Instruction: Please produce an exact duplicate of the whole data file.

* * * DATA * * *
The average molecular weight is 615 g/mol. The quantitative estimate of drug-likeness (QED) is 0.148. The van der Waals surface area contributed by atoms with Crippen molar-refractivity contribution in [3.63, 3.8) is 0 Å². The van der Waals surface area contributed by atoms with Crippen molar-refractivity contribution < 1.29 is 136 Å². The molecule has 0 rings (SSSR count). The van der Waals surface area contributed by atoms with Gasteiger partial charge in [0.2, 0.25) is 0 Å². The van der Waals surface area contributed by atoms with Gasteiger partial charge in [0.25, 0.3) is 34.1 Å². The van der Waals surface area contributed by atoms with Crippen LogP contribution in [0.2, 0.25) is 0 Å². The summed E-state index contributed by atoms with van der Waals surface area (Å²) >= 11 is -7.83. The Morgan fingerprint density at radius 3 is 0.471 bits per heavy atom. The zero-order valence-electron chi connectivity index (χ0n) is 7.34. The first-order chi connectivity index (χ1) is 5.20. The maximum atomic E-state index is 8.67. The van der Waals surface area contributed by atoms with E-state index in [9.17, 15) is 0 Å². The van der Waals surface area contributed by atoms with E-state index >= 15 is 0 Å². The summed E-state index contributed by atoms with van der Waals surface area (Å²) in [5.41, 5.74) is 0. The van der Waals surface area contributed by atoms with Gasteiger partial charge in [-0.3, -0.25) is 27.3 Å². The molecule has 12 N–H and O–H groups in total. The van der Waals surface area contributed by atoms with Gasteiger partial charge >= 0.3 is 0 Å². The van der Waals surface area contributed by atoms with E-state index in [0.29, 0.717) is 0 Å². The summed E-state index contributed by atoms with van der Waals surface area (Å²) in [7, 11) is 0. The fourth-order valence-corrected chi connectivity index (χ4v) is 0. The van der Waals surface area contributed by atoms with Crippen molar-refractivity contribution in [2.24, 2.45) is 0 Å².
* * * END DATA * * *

The average molecular weight is 615 g/mol. The quantitative estimate of drug-likeness (QED) is 0.148. The van der Waals surface area contributed by atoms with Crippen molar-refractivity contribution in [3.63, 3.8) is 0 Å². The van der Waals surface area contributed by atoms with Crippen molar-refractivity contribution < 1.29 is 136 Å². The molecule has 0 rings (SSSR count). The van der Waals surface area contributed by atoms with Gasteiger partial charge in [0.2, 0.25) is 0 Å². The van der Waals surface area contributed by atoms with Gasteiger partial charge in [0.25, 0.3) is 34.1 Å². The van der Waals surface area contributed by atoms with Crippen LogP contribution in [0.2, 0.25) is 0 Å². The summed E-state index contributed by atoms with van der Waals surface area (Å²) >= 11 is -7.83. The Morgan fingerprint density at radius 3 is 0.471 bits per heavy atom. The zero-order valence-electron chi connectivity index (χ0n) is 7.34. The first-order chi connectivity index (χ1) is 5.20. The maximum atomic E-state index is 8.67. The van der Waals surface area contributed by atoms with E-state index in [9.17, 15) is 0 Å². The van der Waals surface area contributed by atoms with E-state index >= 15 is 0 Å². The summed E-state index contributed by atoms with van der Waals surface area (Å²) in [5.41, 5.74) is 0. The van der Waals surface area contributed by atoms with Gasteiger partial charge in [-0.3, -0.25) is 27.3 Å². The molecule has 12 N–H and O–H groups in total. The van der Waals surface area contributed by atoms with Gasteiger partial charge >= 0.3 is 0 Å². The van der Waals surface area contributed by atoms with E-state index in [0.29, 0.717) is 0 Å². The summed E-state index contributed by atoms with van der Waals surface area (Å²) in [7, 11) is 0. The fourth-order valence-corrected chi connectivity index (χ4v) is 0. The van der Waals surface area contributed by atoms with Crippen molar-refractivity contribution in [2.24, 2.45) is 0 Å².